Acupuncture for Stress Relief

Articles

Acupuncture Gets Respect

 

Some people say the ancient therapy of acupuncture really works to relieve pain – now research backs them up

 

Arthritis Today

 

It’s been about 2,000 years in the making, but acupuncture is becoming more mainstream. Research shows that the symptoms of rheumatoid arthritis (RA), osteoarthritis (OA), and fibromyalgia might be treated with acupuncture. But how?

 

The ancient – and current – theory of acupuncture goes like this: An essential life energy called qi (pronounced “chee”) flows through the body along 20 invisible channels called meridians. When the flow of this energy is blocked or out of balance, illness or pain occurs. More than 2,000 acupuncture points connect to the meridians. Stimulating those points with needles may correct the flow and alleviate pain.

 

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Study: Acupuncture May Boost Pregnancy

 

USA Today

 

It’s been It sounds far-fetched — sticking needles in women to help them become pregnant — but a scientific review suggests that acupuncture might improve the odds of conceiving if done right before or after embryos are placed in the womb.

 

The surprising finding is far from proven, and there are only theories for how and why acupuncture might work. However, some fertility specialists say they are hopeful that this relatively inexpensive and simple treatment might ultimately prove to be a useful add-on to traditional methods.

 

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Acupuncture: Reversing the Stressful Effects of Running

 

Running Times, July 10, 2010

 

IGrowing up in North America, like many others, I originally thought of acupuncture as some exotic placebo, questionably effective and a little frightening. My first direct exposure came following a hard marathon in Tochigi, Japan, in November 2006. Looking for a post-race massage, I found that organizers were instead offering complimentary post-race acupuncture treatments.

 

I decided to give it a go and was pleasantly surprised by the experience; a flicker of pain as the needles made contact, a dull pressure as the acupuncturist tapped the needles in position and then the sensations fading to a feeling of relaxation. A year later, I suffered a major injury to my right thigh, which showed no signs of improvement after nearly six months of medical and massage treatments. I turned to acupuncture and after only two-and-a-half months, was back to the point of running one of my fastest half marathons. My thigh injury has never recurred, and acupuncture has become a regular part of my training regimen.

 

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Acupuncture Helps GI Symptons

 

Live Well New York

 

The growing practice of integrative medicine, which uses conventional medical practices and Eastern healing approaches, is opening new doors for people with digestive diseases. It’s been shown to help manage everything from irritable bowel syndrome (IBS), nausea, vomiting, diarrhea and constipation to more chronic conditions like Crohn’s disease and ulcerative colitis.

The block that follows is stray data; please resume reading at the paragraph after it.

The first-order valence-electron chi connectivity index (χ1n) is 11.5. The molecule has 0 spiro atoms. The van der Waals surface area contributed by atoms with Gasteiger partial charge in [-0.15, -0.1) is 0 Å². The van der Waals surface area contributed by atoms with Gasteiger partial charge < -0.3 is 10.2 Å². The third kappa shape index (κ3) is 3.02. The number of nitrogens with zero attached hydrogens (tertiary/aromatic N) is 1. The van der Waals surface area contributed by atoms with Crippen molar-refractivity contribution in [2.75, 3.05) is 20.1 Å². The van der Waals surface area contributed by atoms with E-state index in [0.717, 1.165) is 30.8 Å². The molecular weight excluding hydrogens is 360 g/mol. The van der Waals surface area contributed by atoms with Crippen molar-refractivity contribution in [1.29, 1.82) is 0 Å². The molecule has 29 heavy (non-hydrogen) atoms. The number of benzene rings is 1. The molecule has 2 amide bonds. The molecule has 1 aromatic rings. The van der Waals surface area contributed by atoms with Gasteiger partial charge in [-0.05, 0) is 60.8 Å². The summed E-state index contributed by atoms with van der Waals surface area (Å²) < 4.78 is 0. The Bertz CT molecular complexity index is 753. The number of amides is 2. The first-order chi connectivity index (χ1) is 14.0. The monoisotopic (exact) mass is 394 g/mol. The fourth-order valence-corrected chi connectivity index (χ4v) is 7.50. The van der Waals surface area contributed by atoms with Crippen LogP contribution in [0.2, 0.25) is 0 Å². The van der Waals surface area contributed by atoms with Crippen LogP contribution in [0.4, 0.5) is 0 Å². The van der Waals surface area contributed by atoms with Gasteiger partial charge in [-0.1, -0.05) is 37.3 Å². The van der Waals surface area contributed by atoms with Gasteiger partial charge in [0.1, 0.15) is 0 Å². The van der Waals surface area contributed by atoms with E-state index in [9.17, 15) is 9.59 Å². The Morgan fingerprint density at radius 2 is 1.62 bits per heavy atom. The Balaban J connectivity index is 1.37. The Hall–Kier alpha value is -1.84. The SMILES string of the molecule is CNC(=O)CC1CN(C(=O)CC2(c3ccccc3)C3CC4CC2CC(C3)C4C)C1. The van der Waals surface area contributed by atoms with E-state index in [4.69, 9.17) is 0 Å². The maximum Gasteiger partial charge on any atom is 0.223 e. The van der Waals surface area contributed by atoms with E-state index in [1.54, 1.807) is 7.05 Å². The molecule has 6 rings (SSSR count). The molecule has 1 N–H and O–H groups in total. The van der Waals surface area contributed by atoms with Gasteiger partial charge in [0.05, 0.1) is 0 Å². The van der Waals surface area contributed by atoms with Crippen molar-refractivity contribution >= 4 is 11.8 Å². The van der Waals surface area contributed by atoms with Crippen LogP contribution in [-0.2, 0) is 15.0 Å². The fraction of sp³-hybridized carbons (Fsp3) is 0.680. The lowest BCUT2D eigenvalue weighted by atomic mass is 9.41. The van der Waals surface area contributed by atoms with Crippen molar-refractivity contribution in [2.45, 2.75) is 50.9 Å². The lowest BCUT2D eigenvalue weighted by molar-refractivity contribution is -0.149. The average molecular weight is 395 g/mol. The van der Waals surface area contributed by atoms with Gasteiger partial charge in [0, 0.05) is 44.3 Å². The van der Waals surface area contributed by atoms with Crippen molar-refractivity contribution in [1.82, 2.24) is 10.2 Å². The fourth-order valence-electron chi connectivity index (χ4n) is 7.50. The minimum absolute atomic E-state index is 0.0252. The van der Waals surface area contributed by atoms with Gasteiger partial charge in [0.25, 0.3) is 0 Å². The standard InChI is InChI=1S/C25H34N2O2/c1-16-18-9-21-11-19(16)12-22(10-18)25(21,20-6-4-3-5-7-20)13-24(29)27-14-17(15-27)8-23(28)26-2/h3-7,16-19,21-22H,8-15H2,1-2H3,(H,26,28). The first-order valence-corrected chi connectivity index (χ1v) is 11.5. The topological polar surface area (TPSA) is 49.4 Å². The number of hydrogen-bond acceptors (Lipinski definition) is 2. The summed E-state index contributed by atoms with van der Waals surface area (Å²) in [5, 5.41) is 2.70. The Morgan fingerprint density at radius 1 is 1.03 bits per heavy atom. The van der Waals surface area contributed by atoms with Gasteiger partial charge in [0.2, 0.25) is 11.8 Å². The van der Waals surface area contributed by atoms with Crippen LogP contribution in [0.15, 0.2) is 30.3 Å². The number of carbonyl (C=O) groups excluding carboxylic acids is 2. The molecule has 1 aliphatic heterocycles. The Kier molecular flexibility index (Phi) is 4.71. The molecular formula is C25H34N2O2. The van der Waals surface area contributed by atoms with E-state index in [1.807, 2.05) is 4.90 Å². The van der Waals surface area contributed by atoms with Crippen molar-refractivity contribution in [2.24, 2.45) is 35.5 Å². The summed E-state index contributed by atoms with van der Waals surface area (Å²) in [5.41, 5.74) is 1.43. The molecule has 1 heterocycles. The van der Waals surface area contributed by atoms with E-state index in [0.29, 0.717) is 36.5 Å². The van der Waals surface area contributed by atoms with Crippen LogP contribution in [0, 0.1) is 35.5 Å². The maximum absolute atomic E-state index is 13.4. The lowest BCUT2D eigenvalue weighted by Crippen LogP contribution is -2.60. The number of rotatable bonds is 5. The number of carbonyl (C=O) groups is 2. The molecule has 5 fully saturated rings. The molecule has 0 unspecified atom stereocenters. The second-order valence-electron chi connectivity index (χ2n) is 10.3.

At Beth Israel Medical Center Department of Integrative Medicine, a part of Continuum Hospitals of New York, the ancient Chinese therapy of acupuncture is one of several integrative treatments available to combat common gastrointestinal problems. “Acupuncture treats common GI conditions, and can be an essential part of healing along with dietary changes, probiotics, herbal medicine and conventional medicine,” says Arya Nielsen, PhD, Director of the Acupuncture Fellowship Program.

 

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Needle This: Study Hints at How Acupuncture Works to Relieve Stress

 

Time Magazine, March 15, 2013

 

Needles may not seem like the best tool for treating stress, but acupuncture could be tapping into basic biological systems that keep stress under control.Reporting in the Journal of Endocrinology, researchers led by Ladan Eshkevari, assistant program director of the nurse anesthesia program at Georgetown University School of Nursing and Health Studies, mimicked chronic stress in a rat model and documented how stimulating certain body points with acupuncture can alter stress hormones.

 

 The body’s stress response is triggered by two main pathways, one of which involves the HPA axis, or hypothalamus-pituitary-adrenal axis, in which these areas of the brain are activated to release peptides and proteins such as corticotropin-releasing hormone (CRH). They, in turn, launch the production of other hormones such as cortisol and norepinephrine that rev up the anxiety meter. Once activated, the system causes the heart to beat faster and the senses to go on alert. It also diverts the body’s energy away from background operations such as digestion to prime and fuel the muscles into a state of readiness.

 

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Acupuncture Provides True Pain Relief in Study

 

NY Times, September 11, 2012

 

Needles may not seem like the best tool for treating stress, but acupuncture could be tapping into basic biological systems that keep stress under control.Reporting in the Journal of Endocrinology, researchers led by Ladan Eshkevari, assistant program director of the nurse anesthesia program at Georgetown University School of Nursing and Health Studies, mimicked chronic stress in a rat model and documented how stimulating certain body points with acupuncture can alter stress hormones.

 

Continued here